- Mohsen Fakhrizadeh, dubbed the "father of the Iranian bomb," died from injuries after armed assassins fired upon his car, according to reports by Iranian media.
- Iranian Foreign Minister Javad Zarif condemned the killing and alleged "serious indications" of Israeli involvement.
- The Israeli Embassy in Washington, D.C., did not immediately respond to CNBC's request for comment.
WASHINGTON — A top Iranian nuclear scientist has been assassinated near Tehran, Iran's government confirmed Friday and alleged Israel was behind the killing, though nobody has claimed responsibility so far.
Mohsen Fakhrizadeh, dubbed the "father of the Iranian bomb," died from injuries after armed assassins fired upon his car, according to reports by Iranian media that have not been independently confirmed by NBC News.
State media shared photographs of a black Nissan sedan with multiple bullet holes through the windshield and blood on the road next to the car door.
Iranian Foreign Minister Javad Zarif condemned the killing on Twitter and alleged "serious indications" of Israeli involvement.
Iran's top army commander, Abdolrahim Mousavi, said the Islamic Republic reserves the right to take revenge, blaming the U.S. and Israel for the scientist's killing.
Fakhrizadeh's death comes days before the 10-year anniversary of the killing of Iranian nuclear scientist Majid Shahriari, which Iran also blamed on Israel.
The Israeli Embassy in Washington, D.C., did not immediately respond to CNBC's request for comment.
The Pentagon, Department of State and the National Security Council declined to comment. President Donald Trump did, however, retweet a news article and commentary about Fakhrizadeh's death.
Little is known about Fakhrizadeh, a high-ranking Revolutionary Guard officer, long viewed as Iran's top nuclear scientist overseeing the regime's secret weapons programs.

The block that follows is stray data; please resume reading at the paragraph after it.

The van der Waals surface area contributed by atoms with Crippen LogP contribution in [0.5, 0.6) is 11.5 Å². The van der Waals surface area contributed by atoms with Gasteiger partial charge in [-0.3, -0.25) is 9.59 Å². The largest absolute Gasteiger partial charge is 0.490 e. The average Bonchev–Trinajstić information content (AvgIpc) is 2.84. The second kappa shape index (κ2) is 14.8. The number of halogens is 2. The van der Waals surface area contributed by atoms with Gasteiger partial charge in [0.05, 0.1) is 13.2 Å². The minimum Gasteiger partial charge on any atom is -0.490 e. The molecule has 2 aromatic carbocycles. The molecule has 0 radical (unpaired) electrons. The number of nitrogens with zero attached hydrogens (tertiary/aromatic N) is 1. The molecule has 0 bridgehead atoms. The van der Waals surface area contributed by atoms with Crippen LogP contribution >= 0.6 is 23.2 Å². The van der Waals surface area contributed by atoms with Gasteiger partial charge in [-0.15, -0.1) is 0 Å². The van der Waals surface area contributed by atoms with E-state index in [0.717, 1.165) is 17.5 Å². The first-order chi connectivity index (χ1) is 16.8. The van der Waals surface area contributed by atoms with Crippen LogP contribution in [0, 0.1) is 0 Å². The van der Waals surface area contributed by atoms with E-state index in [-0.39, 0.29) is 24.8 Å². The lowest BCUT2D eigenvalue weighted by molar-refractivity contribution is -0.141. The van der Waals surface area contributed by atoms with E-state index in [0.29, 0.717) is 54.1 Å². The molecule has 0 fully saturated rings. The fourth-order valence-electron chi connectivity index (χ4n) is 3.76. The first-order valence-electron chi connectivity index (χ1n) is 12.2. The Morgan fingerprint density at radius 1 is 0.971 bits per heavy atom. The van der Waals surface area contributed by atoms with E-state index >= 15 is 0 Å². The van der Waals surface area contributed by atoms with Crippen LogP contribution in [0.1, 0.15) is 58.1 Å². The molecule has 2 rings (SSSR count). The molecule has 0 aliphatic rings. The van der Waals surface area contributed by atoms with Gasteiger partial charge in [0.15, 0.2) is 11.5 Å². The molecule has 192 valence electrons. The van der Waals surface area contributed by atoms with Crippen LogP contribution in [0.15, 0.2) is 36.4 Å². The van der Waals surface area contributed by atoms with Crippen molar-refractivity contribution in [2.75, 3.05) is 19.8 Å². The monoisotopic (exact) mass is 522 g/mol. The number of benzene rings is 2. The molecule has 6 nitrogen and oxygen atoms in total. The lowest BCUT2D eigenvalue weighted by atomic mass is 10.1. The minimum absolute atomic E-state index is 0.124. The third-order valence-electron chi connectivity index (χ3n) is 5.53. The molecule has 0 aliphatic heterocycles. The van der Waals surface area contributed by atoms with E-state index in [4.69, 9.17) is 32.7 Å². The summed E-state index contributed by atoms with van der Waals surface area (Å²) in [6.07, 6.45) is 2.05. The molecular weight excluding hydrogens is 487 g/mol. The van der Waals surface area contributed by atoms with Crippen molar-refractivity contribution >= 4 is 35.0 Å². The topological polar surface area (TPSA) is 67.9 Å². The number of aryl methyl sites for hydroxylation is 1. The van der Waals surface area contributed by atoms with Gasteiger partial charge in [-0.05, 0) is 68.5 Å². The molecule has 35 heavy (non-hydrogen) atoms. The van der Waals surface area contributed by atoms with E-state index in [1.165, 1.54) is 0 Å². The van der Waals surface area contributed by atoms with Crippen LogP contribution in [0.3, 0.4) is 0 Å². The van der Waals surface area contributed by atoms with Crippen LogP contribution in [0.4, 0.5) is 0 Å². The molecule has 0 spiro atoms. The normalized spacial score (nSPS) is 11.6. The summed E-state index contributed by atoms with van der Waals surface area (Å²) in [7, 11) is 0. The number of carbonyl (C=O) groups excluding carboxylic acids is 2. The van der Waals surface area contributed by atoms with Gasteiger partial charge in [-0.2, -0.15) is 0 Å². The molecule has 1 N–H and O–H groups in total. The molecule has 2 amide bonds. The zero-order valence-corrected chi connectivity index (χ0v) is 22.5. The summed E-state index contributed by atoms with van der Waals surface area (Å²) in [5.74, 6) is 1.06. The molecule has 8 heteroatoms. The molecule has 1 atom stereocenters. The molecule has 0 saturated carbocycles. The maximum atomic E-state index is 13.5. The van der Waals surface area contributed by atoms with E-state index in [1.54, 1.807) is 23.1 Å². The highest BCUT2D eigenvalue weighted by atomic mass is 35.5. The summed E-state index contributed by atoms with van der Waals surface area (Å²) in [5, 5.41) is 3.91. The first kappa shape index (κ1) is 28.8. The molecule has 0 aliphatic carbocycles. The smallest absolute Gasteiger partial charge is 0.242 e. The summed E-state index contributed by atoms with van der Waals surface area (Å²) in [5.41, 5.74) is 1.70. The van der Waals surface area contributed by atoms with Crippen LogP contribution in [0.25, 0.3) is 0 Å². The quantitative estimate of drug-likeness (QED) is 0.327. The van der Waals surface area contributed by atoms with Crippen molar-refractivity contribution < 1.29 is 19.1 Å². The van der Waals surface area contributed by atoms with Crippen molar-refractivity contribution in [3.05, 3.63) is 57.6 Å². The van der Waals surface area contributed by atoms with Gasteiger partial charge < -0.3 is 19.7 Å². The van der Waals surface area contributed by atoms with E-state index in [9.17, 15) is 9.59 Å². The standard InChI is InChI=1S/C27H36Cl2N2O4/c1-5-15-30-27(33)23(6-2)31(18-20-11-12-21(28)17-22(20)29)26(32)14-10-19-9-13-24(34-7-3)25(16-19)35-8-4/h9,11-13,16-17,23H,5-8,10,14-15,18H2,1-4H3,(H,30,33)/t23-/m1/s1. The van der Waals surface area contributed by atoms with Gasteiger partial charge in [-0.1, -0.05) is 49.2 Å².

In 2018, Israeli Prime Minister Benjamin Netanyahu accused Iran of continuing to develop nuclear weapons and said Fakhrizadeh was working within Iran's Defense Ministry on "special projects."
"Remember that name, Fakhrizadeh," Netanyahu said at the time.
Fakhrizadeh's death is expected to escalate tensions between Iran and the United States, which have soared under the Trump administration following Washington's exit from the landmark Iran nuclear agreement.
The 2015 Joint Comprehensive Plan of Action, or JCPOA accord, brokered by the Obama administration, lifted sanctions on Iran that had crippled its economy and cut its oil exports roughly in half. In exchange for sanctions relief, Iran accepted limits on its nuclear program until the terms expire in 2025.
In 2018, the Trump administration withdrew the United States from the JCPOA. Trump called it the "worst deal ever."
The president has previously said that he wants to reach a broader deal with Iran that puts stricter limits on its nuclear and ballistic missile work and suppresses the regime's role in regional proxy wars. Tehran has refused to negotiate while U.S. sanctions remain in place.
Following Washington's exit from the nuclear deal, other signatories of the pact — France, Germany, the U.K., Russia and China — tried to keep the agreement alive.
In October, the United States unilaterally reimposed United Nations sanctions on Tehran through a snapback process, which other U.N. Security Council members have previously said Washington does not have the authority to do because it withdrew from the nuclear deal in 2018.
The relationship between the U.S. and Iran took another turn for the worse during the summer of 2019 following a string of attacks in the Persian Gulf.
In June, U.S. officials said an Iranian surface-to-air missile shot down an American military surveillance drone over the Strait of Hormuz. Iran said the aircraft was over its territory.
That strike came a week after the U.S. blamed Iran for attacks on two oil tankers in the Persian Gulf region and after four tankers were attacked in May.
The U.S. that June slapped new sanctions on Iranian military leaders blamed for shooting down the drone. The measures also aimed to block financial resources for Iran's supreme leader, Ayatollah Ali Khamenei.
Tensions soared again in September of last year when the U.S. blamed Iran for strikes in Saudi Arabia on the world's largest crude processing plant and oil field.
That attack forced the kingdom to cut its production operations in half and triggered the largest spike in crude prices in decades and renewed concerns of a new war in the Middle East. Iran maintains that it was not behind the attacks.
Earlier this year, the U.S. carried out an airstrike that killed Qasem Soleimani, Iran's top military commander.
Soleimani's death led the regime to further scale back compliance with the international nuclear pact. In January, Iran said it would no longer limit its uranium enrichment capacity or nuclear research.